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Jackie Chan: Wannabe Party Member

The relationship between action movie star Jackie Chan and his hometown of Hong Kong was once a very special one. People loved the actor for his martial arts, his move, and his role as an ambassador for the city, whose image he helped shape since the 1980s as a comedic gadfly with outstanding kung fu skills. As a child, he even acted alongside legendary Bruce Lee, and many considered him his legitimate successor.

Jackie Chan, whose Chinese name is Cheng Long, is also outside of China, synonymous with the cultural creativity of the metropolis. However, Chan, who has starred in around 200 movies, has since dramatically lost the affection of many of his Hong Kong compatriots over recent years. Most recently, he caused outrage and head shaking in July when he told his audience at a China Film Association symposium in the People’s Republic, “I’m very lucky to be a Chinese person, but I also am very jealous that you all are Party members. I just think the Chinese Communist Party is really so magnificent.” What the Party said and promised it would accomplish in a few decades, while other (parties) would take 100 years to do it: “I want to be a Party member!”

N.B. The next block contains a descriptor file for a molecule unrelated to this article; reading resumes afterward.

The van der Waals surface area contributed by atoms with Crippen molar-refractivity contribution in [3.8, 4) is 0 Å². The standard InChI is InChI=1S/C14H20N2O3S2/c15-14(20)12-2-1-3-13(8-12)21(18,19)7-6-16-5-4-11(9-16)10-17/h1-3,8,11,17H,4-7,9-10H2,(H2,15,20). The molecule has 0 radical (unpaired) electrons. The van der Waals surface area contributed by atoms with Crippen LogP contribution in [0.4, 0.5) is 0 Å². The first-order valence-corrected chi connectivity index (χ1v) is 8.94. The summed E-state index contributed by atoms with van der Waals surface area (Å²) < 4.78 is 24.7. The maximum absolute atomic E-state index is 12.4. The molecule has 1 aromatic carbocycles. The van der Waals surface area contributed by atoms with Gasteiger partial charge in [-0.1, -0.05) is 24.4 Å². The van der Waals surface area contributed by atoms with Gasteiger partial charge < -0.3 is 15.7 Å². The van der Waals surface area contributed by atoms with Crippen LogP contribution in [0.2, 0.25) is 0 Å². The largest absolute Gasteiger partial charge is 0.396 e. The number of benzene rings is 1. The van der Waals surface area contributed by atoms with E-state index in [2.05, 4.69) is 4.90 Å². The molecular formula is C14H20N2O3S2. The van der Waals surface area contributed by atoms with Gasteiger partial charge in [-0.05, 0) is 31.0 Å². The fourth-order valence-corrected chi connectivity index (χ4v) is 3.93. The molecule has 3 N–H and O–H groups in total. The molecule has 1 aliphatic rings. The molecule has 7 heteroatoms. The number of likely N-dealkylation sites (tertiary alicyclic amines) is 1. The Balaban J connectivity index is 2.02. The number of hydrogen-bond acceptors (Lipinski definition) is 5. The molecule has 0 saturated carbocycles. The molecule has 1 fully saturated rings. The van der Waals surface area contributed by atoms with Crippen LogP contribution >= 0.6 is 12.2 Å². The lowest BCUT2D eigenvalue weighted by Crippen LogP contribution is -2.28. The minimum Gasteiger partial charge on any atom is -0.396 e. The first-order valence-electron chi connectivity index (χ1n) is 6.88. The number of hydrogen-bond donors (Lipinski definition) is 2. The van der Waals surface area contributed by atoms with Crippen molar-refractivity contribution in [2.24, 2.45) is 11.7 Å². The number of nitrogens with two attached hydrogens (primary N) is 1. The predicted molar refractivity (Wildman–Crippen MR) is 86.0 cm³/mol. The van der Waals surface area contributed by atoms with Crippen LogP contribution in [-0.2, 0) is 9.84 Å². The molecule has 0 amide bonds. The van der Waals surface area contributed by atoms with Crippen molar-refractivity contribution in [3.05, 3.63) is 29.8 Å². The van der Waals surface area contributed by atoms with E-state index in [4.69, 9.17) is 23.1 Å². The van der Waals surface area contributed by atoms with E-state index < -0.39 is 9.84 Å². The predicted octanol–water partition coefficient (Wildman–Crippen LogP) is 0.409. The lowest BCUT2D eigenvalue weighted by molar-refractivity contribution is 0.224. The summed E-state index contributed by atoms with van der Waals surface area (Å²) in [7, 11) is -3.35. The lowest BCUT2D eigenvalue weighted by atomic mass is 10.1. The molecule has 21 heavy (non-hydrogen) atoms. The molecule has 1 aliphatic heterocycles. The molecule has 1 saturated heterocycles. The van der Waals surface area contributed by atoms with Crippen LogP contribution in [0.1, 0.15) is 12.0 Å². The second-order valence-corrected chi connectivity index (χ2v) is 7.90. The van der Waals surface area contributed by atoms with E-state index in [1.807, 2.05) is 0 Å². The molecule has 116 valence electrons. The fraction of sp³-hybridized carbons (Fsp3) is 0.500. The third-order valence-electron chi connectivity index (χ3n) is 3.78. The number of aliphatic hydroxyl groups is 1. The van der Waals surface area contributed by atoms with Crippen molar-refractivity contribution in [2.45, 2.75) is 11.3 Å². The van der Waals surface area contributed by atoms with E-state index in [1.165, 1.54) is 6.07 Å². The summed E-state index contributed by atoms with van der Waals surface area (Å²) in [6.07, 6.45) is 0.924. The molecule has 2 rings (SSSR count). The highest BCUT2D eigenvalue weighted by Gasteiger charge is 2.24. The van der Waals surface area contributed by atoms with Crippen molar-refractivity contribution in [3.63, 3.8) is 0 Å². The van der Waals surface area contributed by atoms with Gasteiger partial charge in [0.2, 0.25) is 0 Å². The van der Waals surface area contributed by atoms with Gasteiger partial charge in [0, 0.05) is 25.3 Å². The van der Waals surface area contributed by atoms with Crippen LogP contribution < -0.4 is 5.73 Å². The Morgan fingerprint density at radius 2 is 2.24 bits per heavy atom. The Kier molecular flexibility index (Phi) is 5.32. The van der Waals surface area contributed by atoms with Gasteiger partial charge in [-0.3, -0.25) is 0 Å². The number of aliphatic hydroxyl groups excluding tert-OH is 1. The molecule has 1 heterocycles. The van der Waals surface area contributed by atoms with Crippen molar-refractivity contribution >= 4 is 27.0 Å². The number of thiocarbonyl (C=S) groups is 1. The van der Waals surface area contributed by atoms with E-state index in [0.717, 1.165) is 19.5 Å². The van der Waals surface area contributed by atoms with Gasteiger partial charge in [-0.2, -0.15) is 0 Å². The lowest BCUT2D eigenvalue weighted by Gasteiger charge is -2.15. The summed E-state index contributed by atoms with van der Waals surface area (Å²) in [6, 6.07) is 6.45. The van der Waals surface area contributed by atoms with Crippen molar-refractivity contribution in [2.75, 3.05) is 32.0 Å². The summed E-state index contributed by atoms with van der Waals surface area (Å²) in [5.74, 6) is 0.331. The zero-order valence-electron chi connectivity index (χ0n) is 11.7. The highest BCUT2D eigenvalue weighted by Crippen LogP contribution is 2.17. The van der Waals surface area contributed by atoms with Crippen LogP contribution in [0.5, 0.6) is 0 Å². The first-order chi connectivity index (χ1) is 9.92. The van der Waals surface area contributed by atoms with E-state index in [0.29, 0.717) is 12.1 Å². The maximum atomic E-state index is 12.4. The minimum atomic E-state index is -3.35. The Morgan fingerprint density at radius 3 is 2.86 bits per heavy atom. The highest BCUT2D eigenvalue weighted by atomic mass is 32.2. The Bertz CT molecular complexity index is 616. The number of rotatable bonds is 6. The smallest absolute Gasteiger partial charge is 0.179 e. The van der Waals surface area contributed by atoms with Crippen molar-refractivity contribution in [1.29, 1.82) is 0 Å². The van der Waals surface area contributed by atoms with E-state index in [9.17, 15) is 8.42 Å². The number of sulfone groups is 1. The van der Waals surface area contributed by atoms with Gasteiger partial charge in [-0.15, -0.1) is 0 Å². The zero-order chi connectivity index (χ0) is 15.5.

It was not the first acknowledgment by the 67-year-old of the CCP’s monopoly on power and its increasing influence over his hometown. In 2009, he had once mischievously remarked that he was no longer sure whether freedom was good or not. He had gradually come to realize the importance of Chinese people living under strict control. “Otherwise, we’ll do what we want. Just look at road traffic,” he said. He appeared on state television as a regular guest on the New Year’s show, and in 2008 he was part of the Olympic torch relay heading to Beijing.

Jackie Chan: Support for the Security Act